• Sticks of untreated wood - again so it will rot away naturally and definitely not hardwood - that is best left in the rainforest. 3.5cm x cm and 32cm in length. Saw to a point at one end to help when hammering into the ground. The sides of old fence panels are ideal, although they may have been treated.
  • A pack of staples.
  • A saw.
  • A claw hammer.
  • A helpful assistant (not essential but quite handy).
Here is One I Made Earlier
For a 1 metre high guard:
chicken wire measurements
  • Cut a strip of the chicken wire approx. 135cm long.
  • Take 3 sticks of your sawn-to-size wood and lay them on the floor at approx 45cm apart.
  • Place your chicken wire over the wooden sticks, with one end resting on the first stick.
  • Staple the chicken wire to all of the wood sticks.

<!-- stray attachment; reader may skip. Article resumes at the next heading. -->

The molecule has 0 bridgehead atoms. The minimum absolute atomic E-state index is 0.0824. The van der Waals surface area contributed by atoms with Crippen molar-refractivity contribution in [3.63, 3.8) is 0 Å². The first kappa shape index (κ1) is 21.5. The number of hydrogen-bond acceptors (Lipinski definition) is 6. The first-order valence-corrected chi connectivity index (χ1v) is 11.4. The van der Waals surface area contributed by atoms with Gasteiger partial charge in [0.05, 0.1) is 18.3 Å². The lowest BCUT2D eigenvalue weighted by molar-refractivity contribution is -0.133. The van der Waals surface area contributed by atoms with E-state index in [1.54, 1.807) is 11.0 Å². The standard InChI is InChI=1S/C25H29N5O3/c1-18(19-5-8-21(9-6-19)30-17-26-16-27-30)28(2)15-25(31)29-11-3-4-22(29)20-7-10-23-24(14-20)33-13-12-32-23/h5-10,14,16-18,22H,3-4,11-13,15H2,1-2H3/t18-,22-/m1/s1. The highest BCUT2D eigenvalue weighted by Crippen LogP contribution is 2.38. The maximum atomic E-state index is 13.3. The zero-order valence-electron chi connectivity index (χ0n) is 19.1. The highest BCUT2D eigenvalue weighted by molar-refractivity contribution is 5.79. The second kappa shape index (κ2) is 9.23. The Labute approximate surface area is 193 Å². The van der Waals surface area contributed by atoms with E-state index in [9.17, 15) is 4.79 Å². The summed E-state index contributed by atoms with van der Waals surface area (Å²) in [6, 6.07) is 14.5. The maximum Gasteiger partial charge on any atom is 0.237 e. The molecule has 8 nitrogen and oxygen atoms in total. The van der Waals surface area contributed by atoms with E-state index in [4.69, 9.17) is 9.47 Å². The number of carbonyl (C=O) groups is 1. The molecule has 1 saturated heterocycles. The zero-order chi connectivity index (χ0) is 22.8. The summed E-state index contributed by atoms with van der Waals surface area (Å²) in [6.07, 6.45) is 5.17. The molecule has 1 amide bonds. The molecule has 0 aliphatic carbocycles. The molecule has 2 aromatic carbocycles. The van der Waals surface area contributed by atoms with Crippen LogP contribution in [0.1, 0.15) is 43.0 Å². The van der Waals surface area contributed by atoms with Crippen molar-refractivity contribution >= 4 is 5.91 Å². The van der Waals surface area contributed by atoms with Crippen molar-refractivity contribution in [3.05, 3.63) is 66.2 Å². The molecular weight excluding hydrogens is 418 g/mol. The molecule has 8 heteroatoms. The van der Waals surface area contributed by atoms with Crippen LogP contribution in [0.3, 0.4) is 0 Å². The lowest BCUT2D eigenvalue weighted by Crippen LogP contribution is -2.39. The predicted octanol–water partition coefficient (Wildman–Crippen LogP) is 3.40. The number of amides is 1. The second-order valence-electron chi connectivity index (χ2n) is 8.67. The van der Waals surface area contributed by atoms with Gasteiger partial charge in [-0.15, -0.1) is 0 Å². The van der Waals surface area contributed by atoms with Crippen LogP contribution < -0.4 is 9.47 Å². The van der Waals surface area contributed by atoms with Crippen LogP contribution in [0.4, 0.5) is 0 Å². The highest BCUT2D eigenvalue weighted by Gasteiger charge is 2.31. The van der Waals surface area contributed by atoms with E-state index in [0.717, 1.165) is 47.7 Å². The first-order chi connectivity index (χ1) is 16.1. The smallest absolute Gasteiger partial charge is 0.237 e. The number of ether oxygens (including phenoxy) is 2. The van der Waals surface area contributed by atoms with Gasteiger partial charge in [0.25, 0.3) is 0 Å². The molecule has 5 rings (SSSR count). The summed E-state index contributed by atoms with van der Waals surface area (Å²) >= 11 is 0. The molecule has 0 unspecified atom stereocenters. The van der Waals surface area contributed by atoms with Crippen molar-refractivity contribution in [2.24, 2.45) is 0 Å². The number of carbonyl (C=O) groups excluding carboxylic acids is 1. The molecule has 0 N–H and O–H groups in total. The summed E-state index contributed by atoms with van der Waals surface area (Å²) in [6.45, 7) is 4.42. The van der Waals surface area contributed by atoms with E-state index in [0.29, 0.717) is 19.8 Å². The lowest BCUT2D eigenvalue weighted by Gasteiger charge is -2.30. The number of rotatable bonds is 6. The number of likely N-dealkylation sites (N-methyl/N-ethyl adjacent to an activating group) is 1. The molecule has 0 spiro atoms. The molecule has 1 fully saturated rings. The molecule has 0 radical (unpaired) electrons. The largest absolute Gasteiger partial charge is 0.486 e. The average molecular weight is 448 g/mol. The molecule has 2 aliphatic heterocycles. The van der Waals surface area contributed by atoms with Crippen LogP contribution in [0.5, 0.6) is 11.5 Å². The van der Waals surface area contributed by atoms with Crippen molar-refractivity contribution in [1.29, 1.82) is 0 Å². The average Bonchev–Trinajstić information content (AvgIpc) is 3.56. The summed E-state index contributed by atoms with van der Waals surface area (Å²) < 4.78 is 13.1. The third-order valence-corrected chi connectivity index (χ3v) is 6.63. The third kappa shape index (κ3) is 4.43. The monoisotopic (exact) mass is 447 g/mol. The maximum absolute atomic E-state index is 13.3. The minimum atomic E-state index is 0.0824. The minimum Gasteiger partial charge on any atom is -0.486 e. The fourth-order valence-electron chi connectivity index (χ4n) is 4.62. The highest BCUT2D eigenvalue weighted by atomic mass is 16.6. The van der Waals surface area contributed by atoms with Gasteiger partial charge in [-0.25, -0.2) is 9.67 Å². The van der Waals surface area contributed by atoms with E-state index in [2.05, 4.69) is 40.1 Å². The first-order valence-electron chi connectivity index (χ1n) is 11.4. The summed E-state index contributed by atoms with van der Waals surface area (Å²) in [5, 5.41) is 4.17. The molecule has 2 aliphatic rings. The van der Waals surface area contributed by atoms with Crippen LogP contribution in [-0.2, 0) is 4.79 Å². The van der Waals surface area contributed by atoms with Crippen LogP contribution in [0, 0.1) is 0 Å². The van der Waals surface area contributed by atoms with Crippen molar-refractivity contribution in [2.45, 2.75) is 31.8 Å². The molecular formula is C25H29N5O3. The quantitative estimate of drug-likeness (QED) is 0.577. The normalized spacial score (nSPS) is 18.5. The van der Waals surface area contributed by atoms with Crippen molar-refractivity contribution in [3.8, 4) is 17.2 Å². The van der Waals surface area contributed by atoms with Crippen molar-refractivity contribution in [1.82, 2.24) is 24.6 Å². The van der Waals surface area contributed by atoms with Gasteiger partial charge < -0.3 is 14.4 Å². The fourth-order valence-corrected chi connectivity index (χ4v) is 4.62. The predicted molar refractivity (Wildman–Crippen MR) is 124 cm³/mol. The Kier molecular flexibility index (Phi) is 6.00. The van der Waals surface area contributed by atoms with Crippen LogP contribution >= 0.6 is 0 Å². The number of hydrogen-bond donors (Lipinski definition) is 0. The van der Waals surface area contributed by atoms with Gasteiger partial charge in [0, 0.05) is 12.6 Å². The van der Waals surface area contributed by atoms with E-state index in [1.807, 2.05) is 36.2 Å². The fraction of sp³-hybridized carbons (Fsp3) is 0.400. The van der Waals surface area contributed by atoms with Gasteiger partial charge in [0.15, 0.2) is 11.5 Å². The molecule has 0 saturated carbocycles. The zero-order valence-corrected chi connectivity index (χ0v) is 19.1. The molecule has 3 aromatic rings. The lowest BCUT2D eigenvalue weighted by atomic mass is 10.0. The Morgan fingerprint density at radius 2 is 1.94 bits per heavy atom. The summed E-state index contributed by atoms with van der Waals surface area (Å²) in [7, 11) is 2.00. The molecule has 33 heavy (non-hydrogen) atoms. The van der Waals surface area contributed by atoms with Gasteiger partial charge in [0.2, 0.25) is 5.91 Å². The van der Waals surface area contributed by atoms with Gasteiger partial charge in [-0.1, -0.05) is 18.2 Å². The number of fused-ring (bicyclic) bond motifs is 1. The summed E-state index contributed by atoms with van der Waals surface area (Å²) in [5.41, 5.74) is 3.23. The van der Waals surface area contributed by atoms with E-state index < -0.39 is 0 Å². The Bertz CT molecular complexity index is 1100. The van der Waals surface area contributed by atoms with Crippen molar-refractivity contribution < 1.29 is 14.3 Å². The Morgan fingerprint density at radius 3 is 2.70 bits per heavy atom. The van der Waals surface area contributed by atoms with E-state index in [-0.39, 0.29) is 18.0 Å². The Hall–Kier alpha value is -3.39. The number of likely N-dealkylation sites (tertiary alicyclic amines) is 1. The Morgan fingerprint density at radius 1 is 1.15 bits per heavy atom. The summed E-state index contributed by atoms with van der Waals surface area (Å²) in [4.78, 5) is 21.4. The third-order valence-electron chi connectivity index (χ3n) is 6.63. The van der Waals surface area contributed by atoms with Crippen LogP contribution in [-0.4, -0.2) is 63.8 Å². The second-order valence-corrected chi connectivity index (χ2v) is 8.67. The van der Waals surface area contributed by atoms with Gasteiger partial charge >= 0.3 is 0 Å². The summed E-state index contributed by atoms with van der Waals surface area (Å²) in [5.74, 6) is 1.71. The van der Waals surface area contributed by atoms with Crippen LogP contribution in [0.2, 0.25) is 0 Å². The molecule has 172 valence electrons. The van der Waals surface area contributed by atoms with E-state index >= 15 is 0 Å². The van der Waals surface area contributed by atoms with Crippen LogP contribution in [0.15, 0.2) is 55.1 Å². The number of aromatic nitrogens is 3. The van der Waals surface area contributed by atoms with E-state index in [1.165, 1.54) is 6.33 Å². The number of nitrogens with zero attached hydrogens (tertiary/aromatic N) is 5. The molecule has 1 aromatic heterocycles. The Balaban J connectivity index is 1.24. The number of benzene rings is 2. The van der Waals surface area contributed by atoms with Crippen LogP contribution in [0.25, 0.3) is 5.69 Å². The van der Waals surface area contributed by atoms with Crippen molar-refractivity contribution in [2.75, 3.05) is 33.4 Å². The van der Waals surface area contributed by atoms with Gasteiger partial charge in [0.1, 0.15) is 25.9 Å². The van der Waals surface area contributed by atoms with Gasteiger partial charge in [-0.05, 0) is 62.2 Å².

• Turn the whole thing over.
  • Fold the first wooden stick over and then bend the other end of the chicken wire until it is resting on the first wood stick, then staple this too.
rabbit guard
The finished guard
Quick and Easy
A simpler method:
wire guard
Twist the free ends together
wire guard
Staple the wire mesh to the wooden sticks
wire guard
Protected from nibblers
Experience has ensured my guard making skills have evolved! Here is a method that needs less preparation and is ideal for situations where the tree is already quite large and you would not be able to slip a fully prepared guard over the top of the tree.

Take an appropriate length of chicken wire and two or three wooden sticks with you to the tree. Wrap the chicken wire around the trunk and twist the free ends of the wire together. Then insert the sticks inside of the chicken wire circle and hammer with a rubber mallet, taking care to keep the sticks close to the wire. Make sure the wire is positioned in contact with the ground all around and secure the wire onto the sticks with a staple gun. This will need to be a fairly robust staple gun, the type bought from a hardware store rather than an office supplier.